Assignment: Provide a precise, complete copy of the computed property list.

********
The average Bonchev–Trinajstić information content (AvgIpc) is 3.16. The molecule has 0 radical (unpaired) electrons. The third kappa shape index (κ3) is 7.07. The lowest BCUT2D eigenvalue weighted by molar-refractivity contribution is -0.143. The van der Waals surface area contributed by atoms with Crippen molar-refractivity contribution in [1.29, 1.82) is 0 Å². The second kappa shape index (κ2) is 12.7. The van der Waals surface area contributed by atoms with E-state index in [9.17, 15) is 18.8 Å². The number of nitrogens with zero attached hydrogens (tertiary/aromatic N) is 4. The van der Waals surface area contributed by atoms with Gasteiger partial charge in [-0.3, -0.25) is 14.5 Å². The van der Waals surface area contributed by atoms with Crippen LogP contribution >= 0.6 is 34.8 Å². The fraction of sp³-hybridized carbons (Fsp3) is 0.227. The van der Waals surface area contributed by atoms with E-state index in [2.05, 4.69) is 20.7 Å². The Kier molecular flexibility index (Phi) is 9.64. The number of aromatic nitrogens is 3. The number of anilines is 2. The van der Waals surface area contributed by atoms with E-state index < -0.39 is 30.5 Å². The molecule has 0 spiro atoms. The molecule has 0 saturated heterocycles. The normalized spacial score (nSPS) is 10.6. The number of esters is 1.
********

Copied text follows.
The average Bonchev–Trinajstić information content (AvgIpc) is 3.16. The molecule has 0 radical (unpaired) electrons. The third kappa shape index (κ3) is 7.07. The lowest BCUT2D eigenvalue weighted by molar-refractivity contribution is -0.143. The van der Waals surface area contributed by atoms with Crippen molar-refractivity contribution in [1.29, 1.82) is 0 Å². The second kappa shape index (κ2) is 12.7. The van der Waals surface area contributed by atoms with E-state index in [9.17, 15) is 18.8 Å². The number of nitrogens with zero attached hydrogens (tertiary/aromatic N) is 4. The van der Waals surface area contributed by atoms with Gasteiger partial charge in [-0.3, -0.25) is 14.5 Å². The van der Waals surface area contributed by atoms with Crippen LogP contribution >= 0.6 is 34.8 Å². The fraction of sp³-hybridized carbons (Fsp3) is 0.227. The van der Waals surface area contributed by atoms with E-state index in [2.05, 4.69) is 20.7 Å². The Kier molecular flexibility index (Phi) is 9.64. The number of aromatic nitrogens is 3. The number of anilines is 2. The van der Waals surface area contributed by atoms with E-state index < -0.39 is 30.5 Å². The molecule has 0 spiro atoms. The molecule has 0 saturated heterocycles. The normalized spacial score (nSPS) is 10.6. The number of esters is 1.